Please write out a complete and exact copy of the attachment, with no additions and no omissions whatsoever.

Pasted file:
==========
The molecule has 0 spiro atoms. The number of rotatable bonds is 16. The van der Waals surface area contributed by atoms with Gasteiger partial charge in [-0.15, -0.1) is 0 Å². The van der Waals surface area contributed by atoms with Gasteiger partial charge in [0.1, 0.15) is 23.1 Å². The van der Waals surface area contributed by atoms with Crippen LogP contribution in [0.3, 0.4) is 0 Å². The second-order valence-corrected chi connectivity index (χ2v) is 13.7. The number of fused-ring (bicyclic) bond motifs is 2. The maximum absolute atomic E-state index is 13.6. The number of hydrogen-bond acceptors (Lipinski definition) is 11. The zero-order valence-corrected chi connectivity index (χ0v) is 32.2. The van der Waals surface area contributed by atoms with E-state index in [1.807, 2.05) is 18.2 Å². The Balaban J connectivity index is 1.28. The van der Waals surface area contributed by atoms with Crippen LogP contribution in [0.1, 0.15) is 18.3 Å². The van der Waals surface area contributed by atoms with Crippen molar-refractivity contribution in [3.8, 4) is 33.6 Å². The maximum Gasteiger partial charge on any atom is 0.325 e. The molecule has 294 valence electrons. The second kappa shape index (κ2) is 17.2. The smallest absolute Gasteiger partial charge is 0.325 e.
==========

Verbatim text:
The molecule has 0 spiro atoms. The number of rotatable bonds is 16. The van der Waals surface area contributed by atoms with Gasteiger partial charge in [-0.15, -0.1) is 0 Å². The van der Waals surface area contributed by atoms with Gasteiger partial charge in [0.1, 0.15) is 23.1 Å². The van der Waals surface area contributed by atoms with Crippen LogP contribution in [0.3, 0.4) is 0 Å². The second-order valence-corrected chi connectivity index (χ2v) is 13.7. The number of fused-ring (bicyclic) bond motifs is 2. The maximum absolute atomic E-state index is 13.6. The number of hydrogen-bond acceptors (Lipinski definition) is 11. The zero-order valence-corrected chi connectivity index (χ0v) is 32.2. The van der Waals surface area contributed by atoms with E-state index in [1.807, 2.05) is 18.2 Å². The Balaban J connectivity index is 1.28. The van der Waals surface area contributed by atoms with Crippen LogP contribution in [0.1, 0.15) is 18.3 Å². The van der Waals surface area contributed by atoms with Crippen molar-refractivity contribution in [3.8, 4) is 33.6 Å². The maximum Gasteiger partial charge on any atom is 0.325 e. The molecule has 294 valence electrons. The second kappa shape index (κ2) is 17.2. The smallest absolute Gasteiger partial charge is 0.325 e.